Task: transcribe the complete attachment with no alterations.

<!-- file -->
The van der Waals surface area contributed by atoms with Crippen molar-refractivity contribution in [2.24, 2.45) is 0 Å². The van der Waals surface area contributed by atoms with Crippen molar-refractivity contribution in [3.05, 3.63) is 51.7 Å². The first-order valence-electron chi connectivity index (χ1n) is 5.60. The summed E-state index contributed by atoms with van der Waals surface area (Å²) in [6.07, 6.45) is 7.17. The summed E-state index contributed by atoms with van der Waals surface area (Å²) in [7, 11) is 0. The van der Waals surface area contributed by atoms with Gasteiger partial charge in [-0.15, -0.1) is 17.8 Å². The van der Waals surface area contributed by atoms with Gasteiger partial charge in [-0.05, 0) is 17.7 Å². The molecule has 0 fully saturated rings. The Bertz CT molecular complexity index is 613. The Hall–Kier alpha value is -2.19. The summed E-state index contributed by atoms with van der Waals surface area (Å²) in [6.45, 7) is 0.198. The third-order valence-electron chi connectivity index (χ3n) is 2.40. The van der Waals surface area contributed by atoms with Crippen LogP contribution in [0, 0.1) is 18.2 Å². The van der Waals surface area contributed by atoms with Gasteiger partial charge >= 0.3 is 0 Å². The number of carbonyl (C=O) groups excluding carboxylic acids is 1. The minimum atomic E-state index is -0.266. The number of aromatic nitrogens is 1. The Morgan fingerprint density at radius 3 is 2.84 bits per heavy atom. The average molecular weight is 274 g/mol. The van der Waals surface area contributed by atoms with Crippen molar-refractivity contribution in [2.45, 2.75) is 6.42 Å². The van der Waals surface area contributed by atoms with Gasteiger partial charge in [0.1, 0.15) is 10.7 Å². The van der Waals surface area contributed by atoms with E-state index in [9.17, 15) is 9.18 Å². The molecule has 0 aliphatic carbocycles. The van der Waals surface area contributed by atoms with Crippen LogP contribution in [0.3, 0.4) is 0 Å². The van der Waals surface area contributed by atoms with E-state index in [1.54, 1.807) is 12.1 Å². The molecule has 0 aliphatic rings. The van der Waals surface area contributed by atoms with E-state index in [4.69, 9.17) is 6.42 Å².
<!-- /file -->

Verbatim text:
The van der Waals surface area contributed by atoms with Crippen molar-refractivity contribution in [2.24, 2.45) is 0 Å². The van der Waals surface area contributed by atoms with Crippen molar-refractivity contribution in [3.05, 3.63) is 51.7 Å². The first-order valence-electron chi connectivity index (χ1n) is 5.60. The summed E-state index contributed by atoms with van der Waals surface area (Å²) in [6.07, 6.45) is 7.17. The summed E-state index contributed by atoms with van der Waals surface area (Å²) in [7, 11) is 0. The van der Waals surface area contributed by atoms with Gasteiger partial charge in [-0.15, -0.1) is 17.8 Å². The van der Waals surface area contributed by atoms with Gasteiger partial charge in [-0.05, 0) is 17.7 Å². The molecule has 0 fully saturated rings. The Bertz CT molecular complexity index is 613. The Hall–Kier alpha value is -2.19. The summed E-state index contributed by atoms with van der Waals surface area (Å²) in [6.45, 7) is 0.198. The third-order valence-electron chi connectivity index (χ3n) is 2.40. The van der Waals surface area contributed by atoms with Crippen LogP contribution in [0, 0.1) is 18.2 Å². The van der Waals surface area contributed by atoms with Gasteiger partial charge >= 0.3 is 0 Å². The number of carbonyl (C=O) groups excluding carboxylic acids is 1. The minimum atomic E-state index is -0.266. The number of aromatic nitrogens is 1. The Morgan fingerprint density at radius 3 is 2.84 bits per heavy atom. The average molecular weight is 274 g/mol. The van der Waals surface area contributed by atoms with Crippen molar-refractivity contribution in [2.45, 2.75) is 6.42 Å². The van der Waals surface area contributed by atoms with Gasteiger partial charge in [0.1, 0.15) is 10.7 Å². The van der Waals surface area contributed by atoms with E-state index in [9.17, 15) is 9.18 Å². The molecule has 0 aliphatic carbocycles. The van der Waals surface area contributed by atoms with Crippen LogP contribution in [0.3, 0.4) is 0 Å². The van der Waals surface area contributed by atoms with E-state index in [1.54, 1.807) is 12.1 Å². The molecule has 0 aliphatic rings. The van der Waals surface area contributed by atoms with E-state index in [4.69, 9.17) is 6.42 Å².